The Shakespeare Theatre in Washington DC unveils a new staging of Shakespeare's Richard II, about the flawed, ineffectual monarch whose actions isolate his supporters, beginning Nov. 7.
Director Gerald Freedman sets the action in a world that suggests 1930s England, the time when Edward VIII abdicated. "Edward's lack of ruling instincts and judgment seem to be so like Richard," Freedman said in production notes. "At first, this was for me a way into the play, of looking at the text. The more I went into the life of not only Edward VIII, but all the Windsors, I found it astonishing."
Official press opening is Nov. 12. Performances continue to Dec. 31.
Wallace Acton, a two-time Helen Hayes Award-winner, is the ruler who realizes too late that he "wasted time." Acton played the title role in The Shakespeare Theatre's Peer Gynt in 1997-98.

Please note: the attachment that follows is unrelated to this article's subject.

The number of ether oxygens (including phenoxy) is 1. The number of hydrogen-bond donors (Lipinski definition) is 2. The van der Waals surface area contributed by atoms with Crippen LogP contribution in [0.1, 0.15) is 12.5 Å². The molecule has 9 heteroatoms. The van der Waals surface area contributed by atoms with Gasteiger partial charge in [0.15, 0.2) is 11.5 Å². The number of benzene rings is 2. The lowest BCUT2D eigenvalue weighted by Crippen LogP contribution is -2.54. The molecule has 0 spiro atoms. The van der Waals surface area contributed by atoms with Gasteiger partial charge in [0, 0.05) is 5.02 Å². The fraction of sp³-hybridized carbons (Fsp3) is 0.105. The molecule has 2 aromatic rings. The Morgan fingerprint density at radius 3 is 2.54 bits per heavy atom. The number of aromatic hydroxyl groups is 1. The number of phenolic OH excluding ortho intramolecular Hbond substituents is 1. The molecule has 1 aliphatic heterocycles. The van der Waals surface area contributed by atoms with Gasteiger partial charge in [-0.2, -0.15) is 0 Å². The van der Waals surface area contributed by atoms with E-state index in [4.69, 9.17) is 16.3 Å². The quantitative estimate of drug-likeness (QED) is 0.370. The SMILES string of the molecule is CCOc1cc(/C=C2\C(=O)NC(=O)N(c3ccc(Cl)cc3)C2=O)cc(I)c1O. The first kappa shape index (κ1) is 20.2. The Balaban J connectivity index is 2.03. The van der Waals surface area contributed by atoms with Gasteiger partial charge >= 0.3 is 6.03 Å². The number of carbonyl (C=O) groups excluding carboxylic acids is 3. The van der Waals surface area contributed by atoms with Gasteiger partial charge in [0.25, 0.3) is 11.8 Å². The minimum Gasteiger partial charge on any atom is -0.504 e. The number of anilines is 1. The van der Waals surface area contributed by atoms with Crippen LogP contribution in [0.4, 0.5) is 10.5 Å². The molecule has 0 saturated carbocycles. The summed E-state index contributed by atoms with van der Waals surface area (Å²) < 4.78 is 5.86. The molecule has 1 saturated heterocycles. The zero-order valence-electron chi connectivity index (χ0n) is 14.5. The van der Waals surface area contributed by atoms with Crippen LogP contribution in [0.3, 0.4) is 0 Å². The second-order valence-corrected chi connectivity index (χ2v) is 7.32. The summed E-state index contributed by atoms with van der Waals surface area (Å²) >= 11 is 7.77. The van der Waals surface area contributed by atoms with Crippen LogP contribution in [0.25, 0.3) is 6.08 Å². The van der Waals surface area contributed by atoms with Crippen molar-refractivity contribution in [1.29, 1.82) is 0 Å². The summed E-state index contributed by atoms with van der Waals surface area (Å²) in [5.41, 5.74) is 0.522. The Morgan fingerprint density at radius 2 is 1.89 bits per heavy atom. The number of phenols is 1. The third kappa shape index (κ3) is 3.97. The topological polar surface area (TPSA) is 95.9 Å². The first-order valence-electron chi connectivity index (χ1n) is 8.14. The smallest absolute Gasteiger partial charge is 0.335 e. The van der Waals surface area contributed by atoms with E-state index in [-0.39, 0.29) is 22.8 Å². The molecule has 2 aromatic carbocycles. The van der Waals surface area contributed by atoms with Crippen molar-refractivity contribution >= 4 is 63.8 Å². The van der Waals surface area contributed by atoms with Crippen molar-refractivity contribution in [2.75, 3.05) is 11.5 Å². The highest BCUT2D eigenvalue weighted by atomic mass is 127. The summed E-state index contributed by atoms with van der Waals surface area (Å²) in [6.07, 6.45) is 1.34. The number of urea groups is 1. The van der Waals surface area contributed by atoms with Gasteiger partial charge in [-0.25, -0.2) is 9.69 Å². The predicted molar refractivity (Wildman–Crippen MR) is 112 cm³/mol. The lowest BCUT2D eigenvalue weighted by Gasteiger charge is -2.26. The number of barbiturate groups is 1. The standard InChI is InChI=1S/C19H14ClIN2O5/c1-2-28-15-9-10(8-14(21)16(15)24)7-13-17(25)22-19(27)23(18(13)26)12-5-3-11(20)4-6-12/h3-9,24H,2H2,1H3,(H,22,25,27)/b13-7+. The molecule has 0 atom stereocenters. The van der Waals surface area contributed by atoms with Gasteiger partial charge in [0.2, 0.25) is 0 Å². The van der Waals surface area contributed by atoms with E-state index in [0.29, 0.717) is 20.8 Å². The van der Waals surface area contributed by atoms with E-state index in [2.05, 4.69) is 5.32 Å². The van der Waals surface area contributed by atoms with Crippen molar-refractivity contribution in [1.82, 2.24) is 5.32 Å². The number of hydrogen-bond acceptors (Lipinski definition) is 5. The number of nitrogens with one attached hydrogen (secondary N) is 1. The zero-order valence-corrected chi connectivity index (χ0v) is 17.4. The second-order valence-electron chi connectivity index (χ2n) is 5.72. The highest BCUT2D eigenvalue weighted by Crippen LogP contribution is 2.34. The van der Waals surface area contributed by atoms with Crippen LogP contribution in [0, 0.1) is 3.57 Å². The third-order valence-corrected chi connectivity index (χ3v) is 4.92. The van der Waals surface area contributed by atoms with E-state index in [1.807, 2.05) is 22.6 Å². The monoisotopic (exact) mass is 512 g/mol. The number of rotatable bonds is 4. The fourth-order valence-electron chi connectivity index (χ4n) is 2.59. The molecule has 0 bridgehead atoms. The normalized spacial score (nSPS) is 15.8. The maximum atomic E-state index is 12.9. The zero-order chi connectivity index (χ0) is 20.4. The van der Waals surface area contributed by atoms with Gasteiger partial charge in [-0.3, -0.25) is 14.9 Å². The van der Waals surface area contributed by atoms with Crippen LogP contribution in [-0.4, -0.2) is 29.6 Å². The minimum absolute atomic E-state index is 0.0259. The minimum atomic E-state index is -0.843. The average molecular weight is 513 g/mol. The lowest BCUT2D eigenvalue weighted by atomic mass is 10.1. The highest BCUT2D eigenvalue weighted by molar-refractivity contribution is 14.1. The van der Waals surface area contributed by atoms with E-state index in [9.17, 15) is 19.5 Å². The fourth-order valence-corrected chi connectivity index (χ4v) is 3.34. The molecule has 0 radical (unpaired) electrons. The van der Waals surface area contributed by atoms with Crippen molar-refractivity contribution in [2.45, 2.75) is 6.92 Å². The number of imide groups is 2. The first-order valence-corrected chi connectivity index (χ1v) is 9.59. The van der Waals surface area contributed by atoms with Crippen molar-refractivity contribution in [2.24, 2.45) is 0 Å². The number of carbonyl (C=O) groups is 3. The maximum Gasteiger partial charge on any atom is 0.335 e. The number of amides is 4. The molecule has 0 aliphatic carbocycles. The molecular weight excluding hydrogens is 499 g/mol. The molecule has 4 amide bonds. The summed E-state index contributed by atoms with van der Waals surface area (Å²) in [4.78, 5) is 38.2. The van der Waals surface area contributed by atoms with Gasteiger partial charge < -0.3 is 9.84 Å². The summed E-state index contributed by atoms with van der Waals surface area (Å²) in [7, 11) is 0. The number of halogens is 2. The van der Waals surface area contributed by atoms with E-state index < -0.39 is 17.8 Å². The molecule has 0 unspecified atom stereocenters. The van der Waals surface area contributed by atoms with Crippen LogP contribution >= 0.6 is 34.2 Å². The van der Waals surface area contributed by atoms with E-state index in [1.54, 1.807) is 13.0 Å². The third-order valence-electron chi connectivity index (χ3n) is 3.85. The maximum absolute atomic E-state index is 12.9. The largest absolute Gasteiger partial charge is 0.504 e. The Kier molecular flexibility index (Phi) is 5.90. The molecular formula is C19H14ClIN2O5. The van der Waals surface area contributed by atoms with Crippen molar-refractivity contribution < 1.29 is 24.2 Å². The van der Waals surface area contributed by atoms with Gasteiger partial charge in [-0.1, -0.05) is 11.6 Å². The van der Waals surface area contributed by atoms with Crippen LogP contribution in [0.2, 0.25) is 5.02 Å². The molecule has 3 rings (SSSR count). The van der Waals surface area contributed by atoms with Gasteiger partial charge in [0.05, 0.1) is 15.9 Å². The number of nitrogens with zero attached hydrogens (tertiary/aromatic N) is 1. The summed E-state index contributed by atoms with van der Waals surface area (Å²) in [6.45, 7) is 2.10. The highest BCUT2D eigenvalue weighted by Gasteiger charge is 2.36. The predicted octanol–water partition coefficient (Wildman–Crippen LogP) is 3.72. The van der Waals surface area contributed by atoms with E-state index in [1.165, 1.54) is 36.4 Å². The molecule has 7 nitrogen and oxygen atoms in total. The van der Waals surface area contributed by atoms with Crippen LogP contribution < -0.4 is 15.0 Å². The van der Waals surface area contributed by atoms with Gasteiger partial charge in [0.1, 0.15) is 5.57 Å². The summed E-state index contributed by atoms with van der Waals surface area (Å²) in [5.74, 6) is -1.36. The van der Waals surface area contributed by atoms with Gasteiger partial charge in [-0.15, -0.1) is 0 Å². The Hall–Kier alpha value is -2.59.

The company also includes Andrew Long as Bolingbroke, Tana Hicken as the Duchess of York, David Sabin as Duke of York and Ted Van Griethuysen as John of Gaunt. Designers are John Ezell (creating a set that suggests "the landscape of Richard's mind," according to the director), Lawrence Casey (costumes), Mary Jo Dondlinger (lights). Robert Waldman composed new music for the production.
Freedman is the international director and educator who is the former artistic director of The Public Theater in New York. He staged the Off-Broadway hit, Hair, and scores of other plays and musicals. He was the first American invited to direct at The Old Globe in London (Richard Broome's The Antipodes or The World Upside Down in summer 2000). Freedman is currently dean of the School of Drama at the North Carolina School of the Arts.
Shakespeare's Richard II is written entirely in verse, and is the first in Shakespeare's second cycle of history plays.
Tickets are $14.25-$62. The Shakespeare Theatre is at 450 7th Street NW between D and E Streets. For information, call (202) 547-1122, or visit the web site at www.shakespearedc.org.
— By Kenneth Jones